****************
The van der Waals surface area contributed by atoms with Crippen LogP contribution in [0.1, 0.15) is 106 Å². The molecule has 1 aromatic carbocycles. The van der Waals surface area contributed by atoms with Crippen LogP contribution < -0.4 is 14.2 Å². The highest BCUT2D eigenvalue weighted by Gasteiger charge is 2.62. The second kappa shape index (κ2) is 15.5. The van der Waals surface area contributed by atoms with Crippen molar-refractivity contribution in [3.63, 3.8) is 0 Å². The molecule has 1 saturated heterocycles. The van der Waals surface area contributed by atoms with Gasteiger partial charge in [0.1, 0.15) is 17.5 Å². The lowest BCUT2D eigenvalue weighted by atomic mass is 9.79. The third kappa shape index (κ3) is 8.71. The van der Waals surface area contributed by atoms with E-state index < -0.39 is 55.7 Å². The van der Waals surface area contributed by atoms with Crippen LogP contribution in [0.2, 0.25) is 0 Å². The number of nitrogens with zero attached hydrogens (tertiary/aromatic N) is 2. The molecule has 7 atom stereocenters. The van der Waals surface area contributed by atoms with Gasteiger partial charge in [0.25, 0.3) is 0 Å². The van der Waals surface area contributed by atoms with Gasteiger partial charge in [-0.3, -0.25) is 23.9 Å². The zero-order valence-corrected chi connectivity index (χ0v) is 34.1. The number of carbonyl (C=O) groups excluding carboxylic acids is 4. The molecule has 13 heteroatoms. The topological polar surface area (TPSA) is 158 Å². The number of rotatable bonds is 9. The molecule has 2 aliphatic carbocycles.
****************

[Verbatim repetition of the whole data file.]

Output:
The van der Waals surface area contributed by atoms with Crippen LogP contribution in [0.1, 0.15) is 106 Å². The molecule has 1 aromatic carbocycles. The van der Waals surface area contributed by atoms with Crippen LogP contribution < -0.4 is 14.2 Å². The highest BCUT2D eigenvalue weighted by Gasteiger charge is 2.62. The second kappa shape index (κ2) is 15.5. The van der Waals surface area contributed by atoms with Crippen molar-refractivity contribution in [3.63, 3.8) is 0 Å². The molecule has 1 saturated heterocycles. The van der Waals surface area contributed by atoms with Gasteiger partial charge in [0.1, 0.15) is 17.5 Å². The lowest BCUT2D eigenvalue weighted by atomic mass is 9.79. The third kappa shape index (κ3) is 8.71. The van der Waals surface area contributed by atoms with E-state index < -0.39 is 55.7 Å². The van der Waals surface area contributed by atoms with Crippen LogP contribution in [0.2, 0.25) is 0 Å². The number of nitrogens with zero attached hydrogens (tertiary/aromatic N) is 2. The molecule has 7 atom stereocenters. The van der Waals surface area contributed by atoms with Gasteiger partial charge in [0.25, 0.3) is 0 Å². The van der Waals surface area contributed by atoms with Gasteiger partial charge in [-0.3, -0.25) is 23.9 Å². The zero-order valence-corrected chi connectivity index (χ0v) is 34.1. The number of carbonyl (C=O) groups excluding carboxylic acids is 4. The molecule has 13 heteroatoms. The topological polar surface area (TPSA) is 158 Å². The number of rotatable bonds is 9. The molecule has 2 aliphatic carbocycles.